Amigos, Goths And Gangs

August 15, 2016

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Amigos, Goths And Gangs

A more than two-month-old lawsuit in Washington became news late last week when the Walla Walla County commissioners responded to the suit by trying to legally define “gang attire.”

The suit was filed June 6 by two members of the Amigos Motorcycle Club named Corey Ray Puckett and John Allen Smith. They wanted to wear soft colors – tee shirts with their club name and insignia on the back – while attending the Walla Walla County Fair last year. A couple of local deputies told them “no.”

The lawsuit states: “Plaintiffs entered the fairgrounds. While in line for the demolition derby, plaintiffs were approached by two uniformed Walla Walla County Sheriff Deputies – Deputy Humphries and Deputy Daschofsky. The Walla Walla Sheriff Deputies told Plaintiffs they must turn their shirts inside out or leave the premises. The Walla Walla Sheriff Deputies informed Plaintiffs that they were enforcing a ‘no gang attire’ dress code. Plaintiffs informed the Walla Walla Sheriff Deputies that they were not in a gang and that the Amigos Motorcycle Club was not a ‘gang.’ Plaintiffs were forced to wear their motorcycle shirts inside out.”

The suit, which was filed by Seattle attorney Michael David Myers, argues that Puckett and Smith’s “right to be free from discriminatory law-enforcement” was violated and seeks unspecified damages and costs of the suit including attorney fees.

Writing A New Law

The ban on so-called “gang attire” apparently began as an unwritten policy inaugurated by a former county sheriff named Bill Jackson in “the 1990s.” There is no formal ordinance that defines what “gang attire” means and that’s what the county commissioners are trying to hammer out now before the next county fair opens its doors on August 31 and, who knows, maybe more Amigos will show up and this time they’ll be wearing patches.

Deputy Prosecuting Attorney Jesse Nolte told Andy Porter of the Walla Walla Union-Bulletin that he wanted to get an ordinance on the books “ “that has some standards and procedures as to how we determine what gang attire is.” The problem with that is – and it is a problem that eagerly awaits its moment in some federal court somewhere soon – is that the term “gang” is probably more difficult to define that the term “goth.”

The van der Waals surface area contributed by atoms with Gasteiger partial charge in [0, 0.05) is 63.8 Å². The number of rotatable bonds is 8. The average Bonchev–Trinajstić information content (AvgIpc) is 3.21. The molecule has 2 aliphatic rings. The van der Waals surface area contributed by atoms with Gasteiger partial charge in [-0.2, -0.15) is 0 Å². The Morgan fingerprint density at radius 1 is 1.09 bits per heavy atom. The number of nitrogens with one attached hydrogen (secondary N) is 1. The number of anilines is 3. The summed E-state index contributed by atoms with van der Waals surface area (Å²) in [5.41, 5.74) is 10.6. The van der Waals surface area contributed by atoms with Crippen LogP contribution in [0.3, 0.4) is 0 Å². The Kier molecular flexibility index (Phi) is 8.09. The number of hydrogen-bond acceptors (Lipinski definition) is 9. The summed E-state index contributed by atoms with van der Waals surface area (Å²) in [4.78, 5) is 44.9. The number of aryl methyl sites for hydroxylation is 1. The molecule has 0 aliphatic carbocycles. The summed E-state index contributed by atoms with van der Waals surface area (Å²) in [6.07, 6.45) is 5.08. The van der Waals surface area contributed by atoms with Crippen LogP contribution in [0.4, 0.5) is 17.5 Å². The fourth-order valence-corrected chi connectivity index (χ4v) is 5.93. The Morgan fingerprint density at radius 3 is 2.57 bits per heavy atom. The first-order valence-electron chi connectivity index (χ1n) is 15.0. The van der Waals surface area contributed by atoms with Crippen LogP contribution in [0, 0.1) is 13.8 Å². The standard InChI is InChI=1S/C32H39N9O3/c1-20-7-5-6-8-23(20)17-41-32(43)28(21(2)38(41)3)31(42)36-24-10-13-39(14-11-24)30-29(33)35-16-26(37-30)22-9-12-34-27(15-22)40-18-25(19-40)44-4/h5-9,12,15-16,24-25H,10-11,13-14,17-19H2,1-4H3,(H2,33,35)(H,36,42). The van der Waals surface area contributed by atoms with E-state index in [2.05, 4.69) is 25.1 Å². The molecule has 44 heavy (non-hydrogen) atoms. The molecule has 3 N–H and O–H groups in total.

Tom Sawyer Gangster

Not that people haven’t been trying. Mark Twain wrote about Tom Sawyer’s “gang” in Huckleberry Finn in 1884.

“Now we’ll start this band of robbers and call it Tom Sawyer’s Gang,” Twain wrote. “Everybody that wants to join has got to take an oath, and write his name in blood.” Everybody was willing.

“So Tom gave out a sheet of paper that he had wrote the oath on, and read it. It swore every boy to stick to the band, and never tell any of the secrets; and if anybody done anything to any boy in the band, whichever boy was ordered to kill that person and his family must do it, and he musn’t sleep till he had killed them and hacked a cross in their breasts, which was the sign of the band. And nobody that didn’t belong to the band could use that mark, and if he did he must be sued, and if he done it again he must be killed. And if anybody that belonged to the band told the secrets, he must have his throat cut, and then have his carcass burnt up and the ashes scattered all around, and his name blotted off the list with blood and never mentioned again by the gang, but have a curse put on it and be forgot, for ever.

“Everybody said it was a real beautiful oath, and asked Tom if he got it out of his own head. He said, some of it, but the rest was out of pirate books, and robber books, and every gang that has high-toned had it.”


A University of Chicago sociologist named Frederic Thrasher published The Gang: A Study of 1313 Gangs in Chicago in 1929.